The Tree Swallows are back in Kentucky, and this pair likes to sun and preen on the power lines just outside the Nature Center at Creasey Mahan Nature Preserve. Adults have dark blue iridescent feathers on their back, with a snow white throat and breast. Males and females look alike, although females may be a little more greenish. Some adults are drab gray. They look like they are wearing a tuxedo! Their long wingtips reach the tip of their tail; they do not have a long, scissor/forked tail like Barn swallows. Two more Swallows approached the line, and the male chased the other one away, so perhaps they will look for another nesting spot.
Like bluebirds, Tree Swallows are secondary cavity nesters, meaning they depend on pre-existing nest sites like nestboxes. Although they’re very social, they’re also territorial with their own species. Later in the nesting season, they defend a smaller area. They have been seen removing eggs from a chickadee nest. However, they can also be quite territorial, and may not like it when humans approach the nestbox, and may swoop, dive bomb, click their beaks and make a racket, especially if eggs are in the process of hatching. It’s best to leave them alone then! Tree Swallows spend a lot of time checking out and peering into a box. It seems like they put one piece of grass a day into the box! The nest is made of grass or pine needles and can be sort of sloppy. The cup, which is flatter than that of a bluebird, is lined with feathers most of which are added after egg laying begins. Downy feathers are often used in the cup, encircled by larger feathers that curl up over the eggs for insulation. Occasionally trash or bits of white birch bark, paper, tissue or cloth are used. Once the nest is feathered, it is rarely abandoned. Our Bluebird boxes at the Nature Preserve are used by Bluebirds, Tree Swallows, Chickadees, Wrens and House Sparrows.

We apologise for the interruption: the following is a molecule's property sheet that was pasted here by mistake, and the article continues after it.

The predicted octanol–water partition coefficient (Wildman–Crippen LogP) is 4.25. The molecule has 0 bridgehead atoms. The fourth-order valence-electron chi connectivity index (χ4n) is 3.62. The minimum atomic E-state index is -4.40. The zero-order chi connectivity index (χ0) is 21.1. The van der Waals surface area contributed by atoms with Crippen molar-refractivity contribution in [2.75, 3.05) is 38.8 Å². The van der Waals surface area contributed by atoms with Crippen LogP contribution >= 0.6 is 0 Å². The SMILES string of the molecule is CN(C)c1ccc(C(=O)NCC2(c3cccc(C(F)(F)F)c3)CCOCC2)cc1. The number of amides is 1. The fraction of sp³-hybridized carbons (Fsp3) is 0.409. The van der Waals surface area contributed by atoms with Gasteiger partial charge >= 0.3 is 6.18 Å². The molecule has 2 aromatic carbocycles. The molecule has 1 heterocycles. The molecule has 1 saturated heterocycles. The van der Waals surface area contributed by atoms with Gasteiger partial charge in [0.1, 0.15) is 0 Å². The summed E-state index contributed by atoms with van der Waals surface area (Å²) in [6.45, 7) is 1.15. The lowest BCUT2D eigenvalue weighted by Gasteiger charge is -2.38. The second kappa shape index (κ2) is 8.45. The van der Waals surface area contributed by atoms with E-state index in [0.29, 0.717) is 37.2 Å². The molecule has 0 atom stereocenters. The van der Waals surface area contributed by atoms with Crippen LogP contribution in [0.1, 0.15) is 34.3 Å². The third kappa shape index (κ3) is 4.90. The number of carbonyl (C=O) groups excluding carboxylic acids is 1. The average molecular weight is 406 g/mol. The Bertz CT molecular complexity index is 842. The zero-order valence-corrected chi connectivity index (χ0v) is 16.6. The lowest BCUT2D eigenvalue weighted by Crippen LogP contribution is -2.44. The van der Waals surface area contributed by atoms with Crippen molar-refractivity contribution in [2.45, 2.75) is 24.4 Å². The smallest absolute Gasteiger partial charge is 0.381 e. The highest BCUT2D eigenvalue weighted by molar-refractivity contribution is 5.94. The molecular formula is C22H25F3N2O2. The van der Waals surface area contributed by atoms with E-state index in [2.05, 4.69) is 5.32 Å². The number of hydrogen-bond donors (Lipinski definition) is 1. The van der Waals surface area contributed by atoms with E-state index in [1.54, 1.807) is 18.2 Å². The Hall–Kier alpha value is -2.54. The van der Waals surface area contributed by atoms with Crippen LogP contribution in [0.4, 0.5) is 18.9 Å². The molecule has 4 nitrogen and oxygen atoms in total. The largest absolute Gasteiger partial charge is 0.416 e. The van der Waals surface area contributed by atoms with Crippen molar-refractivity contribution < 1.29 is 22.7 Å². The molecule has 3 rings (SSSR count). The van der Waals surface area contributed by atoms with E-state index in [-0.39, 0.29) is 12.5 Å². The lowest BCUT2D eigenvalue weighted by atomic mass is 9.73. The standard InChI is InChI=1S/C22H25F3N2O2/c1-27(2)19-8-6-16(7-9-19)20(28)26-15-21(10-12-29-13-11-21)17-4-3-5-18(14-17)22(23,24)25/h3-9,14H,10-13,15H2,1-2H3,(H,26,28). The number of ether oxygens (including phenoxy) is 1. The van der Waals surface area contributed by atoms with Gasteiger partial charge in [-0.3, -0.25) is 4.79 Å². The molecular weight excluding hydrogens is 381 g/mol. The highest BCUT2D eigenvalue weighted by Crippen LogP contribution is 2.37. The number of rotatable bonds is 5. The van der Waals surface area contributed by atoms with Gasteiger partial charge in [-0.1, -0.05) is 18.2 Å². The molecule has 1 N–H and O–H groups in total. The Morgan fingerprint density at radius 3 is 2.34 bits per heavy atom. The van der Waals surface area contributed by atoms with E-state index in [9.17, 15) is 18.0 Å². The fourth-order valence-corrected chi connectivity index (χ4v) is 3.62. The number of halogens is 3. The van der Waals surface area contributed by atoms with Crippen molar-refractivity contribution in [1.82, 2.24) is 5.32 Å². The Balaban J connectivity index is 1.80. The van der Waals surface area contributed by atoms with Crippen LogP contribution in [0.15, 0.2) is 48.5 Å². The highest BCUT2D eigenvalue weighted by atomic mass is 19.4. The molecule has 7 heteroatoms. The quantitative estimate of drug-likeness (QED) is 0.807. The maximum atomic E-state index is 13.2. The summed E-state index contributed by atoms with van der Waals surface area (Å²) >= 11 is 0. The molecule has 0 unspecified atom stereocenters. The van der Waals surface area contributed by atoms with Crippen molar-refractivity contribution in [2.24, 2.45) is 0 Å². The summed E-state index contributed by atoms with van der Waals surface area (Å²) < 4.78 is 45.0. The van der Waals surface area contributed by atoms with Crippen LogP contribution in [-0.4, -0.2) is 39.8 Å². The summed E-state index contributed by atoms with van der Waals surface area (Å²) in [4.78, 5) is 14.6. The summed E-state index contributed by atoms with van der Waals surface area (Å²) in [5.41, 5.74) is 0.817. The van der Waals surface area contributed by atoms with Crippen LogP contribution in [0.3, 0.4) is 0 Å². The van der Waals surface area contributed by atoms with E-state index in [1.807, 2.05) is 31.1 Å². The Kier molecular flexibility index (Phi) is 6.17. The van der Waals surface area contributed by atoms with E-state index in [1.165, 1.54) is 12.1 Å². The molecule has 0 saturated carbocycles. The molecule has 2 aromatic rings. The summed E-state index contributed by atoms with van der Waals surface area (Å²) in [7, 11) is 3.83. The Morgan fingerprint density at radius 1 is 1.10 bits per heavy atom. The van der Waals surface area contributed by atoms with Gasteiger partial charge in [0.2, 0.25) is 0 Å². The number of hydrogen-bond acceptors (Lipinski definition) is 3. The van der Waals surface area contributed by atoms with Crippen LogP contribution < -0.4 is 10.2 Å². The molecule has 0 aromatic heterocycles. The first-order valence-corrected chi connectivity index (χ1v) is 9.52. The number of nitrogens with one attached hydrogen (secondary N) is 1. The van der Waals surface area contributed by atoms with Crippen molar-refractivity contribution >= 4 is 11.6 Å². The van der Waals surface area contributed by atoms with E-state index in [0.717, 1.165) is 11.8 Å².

They eat flying insects like beetles, horseflies, dragonflies, ants, moths, and mayflies. Because they rely on bugs, extended periods of cold rainy weather can be deadly. Adult Tree Swallows consume 2000 insects and feed 6000 insects to their young over a 45 day nesting period. That means that each nestbox family consumes more than 300,000 insects. Since 90% of their hunting takes place below 39 feet, they are making a real dent in human pestering insect populations.
I think Twitter must have gotten their name listening to Tree Swallows. This bird was more interested in cleaning his wings, but listen closely and you will hear him twitter to his mate. When you come to the Nature Preserve, watch these beautiful birds and listen for yourself!